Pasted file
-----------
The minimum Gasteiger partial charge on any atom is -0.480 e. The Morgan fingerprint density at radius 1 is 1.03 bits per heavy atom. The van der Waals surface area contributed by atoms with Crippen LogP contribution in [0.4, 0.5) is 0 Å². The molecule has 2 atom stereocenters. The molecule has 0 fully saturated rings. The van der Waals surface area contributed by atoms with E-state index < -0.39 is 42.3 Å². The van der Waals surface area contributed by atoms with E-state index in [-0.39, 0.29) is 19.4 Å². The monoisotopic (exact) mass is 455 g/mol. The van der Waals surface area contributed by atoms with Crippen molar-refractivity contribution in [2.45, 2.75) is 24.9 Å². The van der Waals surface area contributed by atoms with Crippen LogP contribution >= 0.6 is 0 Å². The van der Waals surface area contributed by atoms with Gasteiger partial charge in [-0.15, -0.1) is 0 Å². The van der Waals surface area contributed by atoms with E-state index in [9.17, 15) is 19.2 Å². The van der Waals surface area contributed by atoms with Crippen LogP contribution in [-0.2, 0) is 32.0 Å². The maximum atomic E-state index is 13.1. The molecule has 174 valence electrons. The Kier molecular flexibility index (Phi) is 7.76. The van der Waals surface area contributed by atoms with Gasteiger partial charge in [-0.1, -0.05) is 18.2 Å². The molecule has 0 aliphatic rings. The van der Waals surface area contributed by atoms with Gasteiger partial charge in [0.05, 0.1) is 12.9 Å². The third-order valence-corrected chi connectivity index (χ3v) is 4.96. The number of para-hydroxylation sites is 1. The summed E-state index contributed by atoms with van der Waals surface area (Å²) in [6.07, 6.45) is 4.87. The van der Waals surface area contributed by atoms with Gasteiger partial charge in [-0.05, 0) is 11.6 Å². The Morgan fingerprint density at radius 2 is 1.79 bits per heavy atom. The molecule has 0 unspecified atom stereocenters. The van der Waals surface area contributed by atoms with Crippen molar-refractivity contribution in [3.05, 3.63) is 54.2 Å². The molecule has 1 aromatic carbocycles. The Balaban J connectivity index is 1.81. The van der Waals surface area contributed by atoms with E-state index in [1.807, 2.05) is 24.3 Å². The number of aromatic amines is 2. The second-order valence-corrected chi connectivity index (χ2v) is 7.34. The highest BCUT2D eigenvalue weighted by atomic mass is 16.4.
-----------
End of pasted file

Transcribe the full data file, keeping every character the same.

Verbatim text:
The minimum Gasteiger partial charge on any atom is -0.480 e. The Morgan fingerprint density at radius 1 is 1.03 bits per heavy atom. The van der Waals surface area contributed by atoms with Crippen LogP contribution in [0.4, 0.5) is 0 Å². The molecule has 2 atom stereocenters. The molecule has 0 fully saturated rings. The van der Waals surface area contributed by atoms with E-state index < -0.39 is 42.3 Å². The van der Waals surface area contributed by atoms with E-state index in [-0.39, 0.29) is 19.4 Å². The monoisotopic (exact) mass is 455 g/mol. The van der Waals surface area contributed by atoms with Crippen molar-refractivity contribution in [2.45, 2.75) is 24.9 Å². The van der Waals surface area contributed by atoms with Crippen LogP contribution >= 0.6 is 0 Å². The van der Waals surface area contributed by atoms with Gasteiger partial charge in [-0.15, -0.1) is 0 Å². The van der Waals surface area contributed by atoms with E-state index in [9.17, 15) is 19.2 Å². The van der Waals surface area contributed by atoms with Crippen LogP contribution in [-0.2, 0) is 32.0 Å². The maximum atomic E-state index is 13.1. The molecule has 174 valence electrons. The Kier molecular flexibility index (Phi) is 7.76. The van der Waals surface area contributed by atoms with Gasteiger partial charge in [-0.1, -0.05) is 18.2 Å². The molecule has 0 aliphatic rings. The van der Waals surface area contributed by atoms with Gasteiger partial charge in [0.05, 0.1) is 12.9 Å². The third-order valence-corrected chi connectivity index (χ3v) is 4.96. The number of para-hydroxylation sites is 1. The summed E-state index contributed by atoms with van der Waals surface area (Å²) in [6.07, 6.45) is 4.87. The van der Waals surface area contributed by atoms with Gasteiger partial charge in [-0.05, 0) is 11.6 Å². The Morgan fingerprint density at radius 2 is 1.79 bits per heavy atom. The molecule has 0 unspecified atom stereocenters. The van der Waals surface area contributed by atoms with Crippen molar-refractivity contribution in [3.05, 3.63) is 54.2 Å². The molecule has 1 aromatic carbocycles. The Balaban J connectivity index is 1.81. The van der Waals surface area contributed by atoms with E-state index in [1.807, 2.05) is 24.3 Å². The number of aromatic amines is 2. The second-order valence-corrected chi connectivity index (χ2v) is 7.34. The highest BCUT2D eigenvalue weighted by atomic mass is 16.4.